If you cannot see your mind in operation, you are subject to the vagaries of the causes and conditions of your life and mind. This means that you are operating in a reactive state. Our reactions are created by our past experiences.
If you are stuck in a reactive state, you are not choosing your actions in the present moment. Instead, your past is ‘choosing’ your behaviors—you are acting in reaction to your training or conditioning.
Now, if you are not happy, if your life is filled with suffering, there is a high probability that there are some patterns which were created in your past that are now causing suffering in your present life. Your actions are not creating happiness, they are creating suffering.
Reactions are mindless knee-jerk responses. Reactions are mental, emotional, and physical. We cannot help having our reactions, especially our thoughts—our mental reactions (thoughts) arise naturally when the conditions in the present moment interact with history, which is carried by us in our mind, body, and emotions.
So, if we cannot help having our reactions and our reactions are creating suffering in our lives, what can we do to escape this trap? Is there anything that really helps?
The only thing we can do that has any real hope is to wake up to the nature of our mind, to wake up to the nature of our reactions. We can learn how to act differently despite our reactions.
The key to freedom from the conditioning from your past is to wake up, see clearly how you are reacting, and choose to act differently and hopefully wisely in the present moment.
This means that if you find yourself mired in reactivity, you should first of all, just stop. Sylvia Boorstein phrased it as "Don't Just Do Something, Sit There"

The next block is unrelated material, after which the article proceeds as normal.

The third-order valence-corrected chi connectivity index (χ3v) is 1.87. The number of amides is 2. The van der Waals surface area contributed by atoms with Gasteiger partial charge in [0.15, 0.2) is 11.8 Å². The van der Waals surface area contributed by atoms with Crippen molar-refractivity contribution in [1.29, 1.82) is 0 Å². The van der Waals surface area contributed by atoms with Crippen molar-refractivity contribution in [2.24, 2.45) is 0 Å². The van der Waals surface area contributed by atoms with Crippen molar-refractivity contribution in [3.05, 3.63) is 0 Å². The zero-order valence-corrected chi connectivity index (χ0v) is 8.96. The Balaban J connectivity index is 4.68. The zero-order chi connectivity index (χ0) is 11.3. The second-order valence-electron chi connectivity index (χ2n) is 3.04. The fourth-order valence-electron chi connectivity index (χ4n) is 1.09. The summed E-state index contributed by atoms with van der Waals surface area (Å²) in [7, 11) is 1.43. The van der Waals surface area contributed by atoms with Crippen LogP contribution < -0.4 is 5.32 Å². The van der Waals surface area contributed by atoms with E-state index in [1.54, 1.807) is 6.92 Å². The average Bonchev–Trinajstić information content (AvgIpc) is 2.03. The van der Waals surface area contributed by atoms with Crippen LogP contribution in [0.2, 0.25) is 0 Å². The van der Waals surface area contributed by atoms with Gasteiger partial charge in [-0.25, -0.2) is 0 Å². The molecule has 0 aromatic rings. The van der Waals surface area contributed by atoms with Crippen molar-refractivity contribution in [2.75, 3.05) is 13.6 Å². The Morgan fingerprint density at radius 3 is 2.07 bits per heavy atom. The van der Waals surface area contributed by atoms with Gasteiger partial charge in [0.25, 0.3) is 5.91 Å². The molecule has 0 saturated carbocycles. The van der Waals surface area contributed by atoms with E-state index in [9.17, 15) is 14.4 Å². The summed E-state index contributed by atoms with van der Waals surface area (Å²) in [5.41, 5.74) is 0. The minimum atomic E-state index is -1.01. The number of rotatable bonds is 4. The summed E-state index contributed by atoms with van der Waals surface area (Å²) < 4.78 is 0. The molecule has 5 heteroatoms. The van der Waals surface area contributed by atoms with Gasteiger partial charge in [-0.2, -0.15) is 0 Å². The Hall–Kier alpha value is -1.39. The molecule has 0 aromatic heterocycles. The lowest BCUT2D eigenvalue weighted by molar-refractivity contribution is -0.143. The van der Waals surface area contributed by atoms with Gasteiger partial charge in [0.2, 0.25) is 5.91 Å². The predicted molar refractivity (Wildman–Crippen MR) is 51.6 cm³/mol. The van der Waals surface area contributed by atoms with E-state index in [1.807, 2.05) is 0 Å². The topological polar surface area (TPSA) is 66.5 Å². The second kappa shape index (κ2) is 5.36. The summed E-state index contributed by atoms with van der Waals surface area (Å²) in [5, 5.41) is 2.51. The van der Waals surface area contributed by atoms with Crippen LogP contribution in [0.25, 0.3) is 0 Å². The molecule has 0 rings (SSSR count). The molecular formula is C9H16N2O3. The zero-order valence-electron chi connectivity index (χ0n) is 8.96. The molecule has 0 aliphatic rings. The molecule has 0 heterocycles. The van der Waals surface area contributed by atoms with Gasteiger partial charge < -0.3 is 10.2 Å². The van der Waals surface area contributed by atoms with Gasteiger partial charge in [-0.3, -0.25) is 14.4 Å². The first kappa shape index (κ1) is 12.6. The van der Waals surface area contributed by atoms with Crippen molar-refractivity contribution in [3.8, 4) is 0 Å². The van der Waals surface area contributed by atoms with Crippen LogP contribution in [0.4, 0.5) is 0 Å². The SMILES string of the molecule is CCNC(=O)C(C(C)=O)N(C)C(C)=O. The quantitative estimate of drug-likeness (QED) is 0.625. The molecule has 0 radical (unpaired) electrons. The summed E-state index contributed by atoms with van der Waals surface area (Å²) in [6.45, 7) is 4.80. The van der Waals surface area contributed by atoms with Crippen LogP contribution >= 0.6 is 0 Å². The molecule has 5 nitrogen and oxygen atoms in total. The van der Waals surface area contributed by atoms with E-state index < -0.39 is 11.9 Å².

Easier said than done, but it can be done.
After you stop, look calmly at your reactivity—how are the mind, body, and emotions reacting in the present moment? And, how are those reactions influencing your actions?
All of us have moments in which our initial reaction is just not that helpful. We have to calm ourselves and choose a different action than the one which our reaction was leading us toward.
For example, I might encounter someone who seems rude or condescending to me. My initial reaction might be to be rude to them in return. However, I have a lot of life experience which has demonstrated to me that being mean and rude to others is rarely the path to happiness. I would calm myself and make an effort to say something that wasn’t rude or mean. If the relationship was important to me, I might try to go deeper into the other person’s inner world to try to understand where they were coming from. On the other hand, if it was an unimportant relationship to me, like perhaps a rude stranger at a grocery store, I might simply disengage. No need to go to war over something that has no real importance.
No matter what I chose to do, I am probably much better off if I can mindfully choose my actions rather than just blindly reacting.
Practice mindfulness in all of you activities, in every moment. As soon as you notice that you are in a reactive state, stop, calm yourself, and look clearly at your reactivity. Then choose how to handle the moment according to your highest ideals and values.